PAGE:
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PSA: You should play Metro Exodus with Russian dialogue

Like everyone else and their irradiated mutant grandmother, I’ll be playing Metro Exodus this weekend. I gave 4A’s Stalkers-on-a-train opus a quick trial run this morning, but was immediately dismayed by a surfeit of malodorous fromage in its cod-Russian-accented English dialogue. It’s not the worst I’ve heard by a long shot, but it’s broad, broad, broad – enough so that it gently undermines the moody, murderous atmosphere.

For all I know, the Russian voice acting is even sillier, but to my heathen ears playing it with voices matching its Moscow setting, translated by English subtitles, makes for a vastly more atmospheric ride on the deathtrain. I wouldn’t play Metro Exodus any other way.

Here’s a quick sample of how Metro sounds to me now:

It seems so much more authentic, even though I’m projecting about a thousand cultural stereotypes onto that by saying it. Given how much of Metro’s appeal is its setting, I guess I just prefer the heightened sense of actually being in Russia, as opposed to having Hollywood Russians speaking English purely for the audience’s sake.

I’m fine with the subtitles, both because most action games seem to default to subtitles on even with English anyway, and because it makes a just little bit more like Tarkovsky’s Stalker. Only with mass slaughter instead of soul-scouring existential dread and paranoia, obviously.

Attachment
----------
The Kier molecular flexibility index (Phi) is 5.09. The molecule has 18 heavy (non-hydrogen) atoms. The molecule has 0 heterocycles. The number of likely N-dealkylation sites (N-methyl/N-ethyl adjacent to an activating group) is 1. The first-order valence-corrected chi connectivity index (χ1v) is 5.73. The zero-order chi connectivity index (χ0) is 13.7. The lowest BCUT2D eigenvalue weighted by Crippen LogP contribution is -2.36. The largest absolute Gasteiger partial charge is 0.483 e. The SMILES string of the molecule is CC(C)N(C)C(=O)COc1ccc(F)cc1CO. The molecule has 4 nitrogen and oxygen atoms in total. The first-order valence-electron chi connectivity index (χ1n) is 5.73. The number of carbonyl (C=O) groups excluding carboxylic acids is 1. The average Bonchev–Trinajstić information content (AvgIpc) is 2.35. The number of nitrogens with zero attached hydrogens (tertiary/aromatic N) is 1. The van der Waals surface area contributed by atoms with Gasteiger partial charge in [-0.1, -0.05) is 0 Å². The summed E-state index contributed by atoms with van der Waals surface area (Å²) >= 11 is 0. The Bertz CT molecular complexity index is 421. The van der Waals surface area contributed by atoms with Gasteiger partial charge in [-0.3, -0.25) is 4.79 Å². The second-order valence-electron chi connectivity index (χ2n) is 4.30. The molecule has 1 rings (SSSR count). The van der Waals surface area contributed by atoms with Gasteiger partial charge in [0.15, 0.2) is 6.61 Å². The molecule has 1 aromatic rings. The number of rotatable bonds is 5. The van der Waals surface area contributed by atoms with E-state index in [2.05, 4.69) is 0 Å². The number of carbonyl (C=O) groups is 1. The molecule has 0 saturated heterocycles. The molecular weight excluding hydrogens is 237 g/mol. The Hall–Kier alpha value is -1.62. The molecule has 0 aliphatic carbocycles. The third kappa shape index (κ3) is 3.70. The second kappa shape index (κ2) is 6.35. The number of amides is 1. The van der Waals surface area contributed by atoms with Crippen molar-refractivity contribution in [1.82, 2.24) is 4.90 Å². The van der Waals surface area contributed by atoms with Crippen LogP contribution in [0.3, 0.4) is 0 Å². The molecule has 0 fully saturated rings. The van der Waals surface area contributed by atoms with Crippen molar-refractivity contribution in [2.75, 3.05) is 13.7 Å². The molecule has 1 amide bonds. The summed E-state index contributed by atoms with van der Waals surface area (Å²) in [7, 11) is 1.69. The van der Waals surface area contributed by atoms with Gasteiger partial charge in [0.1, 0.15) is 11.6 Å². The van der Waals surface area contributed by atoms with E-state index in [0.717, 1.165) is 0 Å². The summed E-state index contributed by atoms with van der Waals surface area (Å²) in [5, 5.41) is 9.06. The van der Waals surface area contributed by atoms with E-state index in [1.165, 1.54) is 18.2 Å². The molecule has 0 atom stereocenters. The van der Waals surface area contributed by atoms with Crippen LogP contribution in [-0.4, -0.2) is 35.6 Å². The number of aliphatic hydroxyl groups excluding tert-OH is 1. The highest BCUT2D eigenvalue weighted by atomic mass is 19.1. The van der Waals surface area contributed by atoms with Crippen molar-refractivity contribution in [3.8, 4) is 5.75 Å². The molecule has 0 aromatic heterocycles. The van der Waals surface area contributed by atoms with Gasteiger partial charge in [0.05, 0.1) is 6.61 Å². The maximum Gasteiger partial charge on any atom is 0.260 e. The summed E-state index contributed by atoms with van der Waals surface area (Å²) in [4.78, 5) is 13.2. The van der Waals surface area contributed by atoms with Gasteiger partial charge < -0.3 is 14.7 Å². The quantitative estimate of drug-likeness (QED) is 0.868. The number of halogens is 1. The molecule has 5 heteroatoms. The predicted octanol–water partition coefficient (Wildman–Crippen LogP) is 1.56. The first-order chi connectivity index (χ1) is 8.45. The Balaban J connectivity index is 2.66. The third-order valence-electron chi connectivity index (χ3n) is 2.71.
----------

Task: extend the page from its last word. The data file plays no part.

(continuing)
Switching language is easy, but something that caught me out initially is that you can’t do it by bringing up settings while playing the game – the voice language option is simply missing. You need to exit to main menu, then go to settings, then Game Options, and there you’ll find it.

I also recommend popping into Accessibility and setting subtitle size to ‘small’, which may mean you need to crane a little closer to your screen, but means the words don’t take up quite so much of your view.

If you’re on the fence about whether to buy a Metro ticket at all – especially as it requires you to leave the cosy confines of Steam in favour of the Epic Games Store, here’s Brendy with our Metro Exodus review.

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Who am I?

Alec Meer

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Ancient co-founder of RPS. Long gone. Now mostly writes for rather than about videogames.

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